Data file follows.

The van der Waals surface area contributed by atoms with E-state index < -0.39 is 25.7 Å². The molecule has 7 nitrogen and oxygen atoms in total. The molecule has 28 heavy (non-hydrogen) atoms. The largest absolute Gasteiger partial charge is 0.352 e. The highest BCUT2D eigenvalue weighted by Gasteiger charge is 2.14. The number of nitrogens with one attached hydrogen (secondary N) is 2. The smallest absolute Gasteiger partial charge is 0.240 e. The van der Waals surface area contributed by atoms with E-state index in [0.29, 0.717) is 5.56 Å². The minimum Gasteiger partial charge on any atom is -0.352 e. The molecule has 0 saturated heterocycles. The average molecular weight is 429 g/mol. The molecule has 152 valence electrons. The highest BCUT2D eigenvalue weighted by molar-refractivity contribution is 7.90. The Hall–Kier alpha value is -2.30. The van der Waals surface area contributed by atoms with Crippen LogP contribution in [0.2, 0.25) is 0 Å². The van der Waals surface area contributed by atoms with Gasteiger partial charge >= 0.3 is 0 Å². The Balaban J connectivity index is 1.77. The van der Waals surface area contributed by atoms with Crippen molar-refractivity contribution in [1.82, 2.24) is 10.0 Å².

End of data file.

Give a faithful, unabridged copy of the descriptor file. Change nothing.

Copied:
The van der Waals surface area contributed by atoms with E-state index < -0.39 is 25.7 Å². The molecule has 7 nitrogen and oxygen atoms in total. The molecule has 28 heavy (non-hydrogen) atoms. The largest absolute Gasteiger partial charge is 0.352 e. The highest BCUT2D eigenvalue weighted by Gasteiger charge is 2.14. The number of nitrogens with one attached hydrogen (secondary N) is 2. The smallest absolute Gasteiger partial charge is 0.240 e. The van der Waals surface area contributed by atoms with E-state index in [0.29, 0.717) is 5.56 Å². The minimum Gasteiger partial charge on any atom is -0.352 e. The molecule has 0 saturated heterocycles. The average molecular weight is 429 g/mol. The molecule has 152 valence electrons. The highest BCUT2D eigenvalue weighted by molar-refractivity contribution is 7.90. The Hall–Kier alpha value is -2.30. The van der Waals surface area contributed by atoms with Crippen LogP contribution in [0.2, 0.25) is 0 Å². The van der Waals surface area contributed by atoms with Gasteiger partial charge >= 0.3 is 0 Å². The Balaban J connectivity index is 1.77. The van der Waals surface area contributed by atoms with Crippen molar-refractivity contribution in [1.82, 2.24) is 10.0 Å².